Other potential cost implications that would need to be explored relate to the commercial arrangements between the DSOs, GDS and EROs, and would need to cover:
- Set-up costs, including APIs, IER hub development, automation of tasks e.g. triggers to send datasets or letters to citizens
- Cost per transaction i.e. cost of sending transactional data from a DSO
- Any charges for accessing an organisation’s data
- Additional staff and non-staff resources to set up and maintain the solution
- Maintenance cost of software and hardware
- Cost of data matching tools
- Further development and maintenance of the IER hub
Automated and automatic registration
We considered whether the models of digital data sharing between DSOs and EROs could be taken further and support the implementation of automated or automatic systems of electoral registration. To recap:
- Automated registration would see reliable data being used as the basis of an individual’s electoral registration application, but the individual would still be required to take some further, affirmative steps before being added to the register.
- Automatic registration would see citizens added to the electoral register, or their address updated, without them being required to take any further steps at all.
We developed and tested two implementation scenarios – one for a system of automated registration, the other for a system of automatic registration.
In developing the scenarios, we also considered models from other countries. For example, in Australia, a Federal Direct Enrolment & Update process has been introduced to enrol or update a citizen’s details on the electoral roll using information provided to the Australian Electoral Commission from other government agencies, without the person having to complete an enrolment form.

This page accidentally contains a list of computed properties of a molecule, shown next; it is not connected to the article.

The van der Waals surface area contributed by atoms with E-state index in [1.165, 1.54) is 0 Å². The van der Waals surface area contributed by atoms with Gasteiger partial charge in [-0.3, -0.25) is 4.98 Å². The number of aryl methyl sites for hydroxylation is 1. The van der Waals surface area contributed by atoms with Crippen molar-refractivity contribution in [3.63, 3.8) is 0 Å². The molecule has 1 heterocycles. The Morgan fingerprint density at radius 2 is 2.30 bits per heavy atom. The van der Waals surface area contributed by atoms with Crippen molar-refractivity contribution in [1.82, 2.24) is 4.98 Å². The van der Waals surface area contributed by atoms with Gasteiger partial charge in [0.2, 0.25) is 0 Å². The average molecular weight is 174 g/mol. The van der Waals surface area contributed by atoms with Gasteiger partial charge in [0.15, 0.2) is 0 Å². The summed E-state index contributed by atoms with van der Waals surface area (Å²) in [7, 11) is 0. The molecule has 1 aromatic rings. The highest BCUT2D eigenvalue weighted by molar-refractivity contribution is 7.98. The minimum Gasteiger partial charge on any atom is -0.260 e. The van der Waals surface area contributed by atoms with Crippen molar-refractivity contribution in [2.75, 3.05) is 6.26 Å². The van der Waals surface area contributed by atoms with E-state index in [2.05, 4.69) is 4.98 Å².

The feasibility studies concluded that both automated and automatic registration could be implemented in technical terms, in theory by utilising the same data sources and infrastructures explored in the better use of data feasibility study. The operational requirements of both reforms would also be similar.
However, we identified several important issues unique to automatic registration.
Automated and automatic registration
The higher the level of automaticity in the electoral registration process, the greater the requirement for public data sources used by EROs to be trustworthy, current and complete. Clearly, recent transactional data from reliable data sources would offer the most potential in these respects.
But the data would ideally need to be complete too, insofar as it would need to contain all of the fields necessary (i.e. name, address, date of birth, National Insurance number and nationality) to initiate an automatic registration. In practice, automatic registration may require EROs to combine information from different datasets, which would make implementation more complex.
Current legislation requires the individual to make an application to register to vote. There are statutory questions that form part of the electoral registration application process that can only be answered by an individual and cannot be extracted from any other source, e.g. whether the elector would want to opt out of the open register or apply to vote by post.
Any move towards automatic registration would need to consider the implications of removing these additional choices that citizens have when registering to vote.
More fundamentally, automatic registration would represent a shift away from the current default position that an individual must always take proactive steps to be registered or update their details; it would represent an in principle acceptance of the idea that the state may in certain circumstances proactively register citizens without their consent.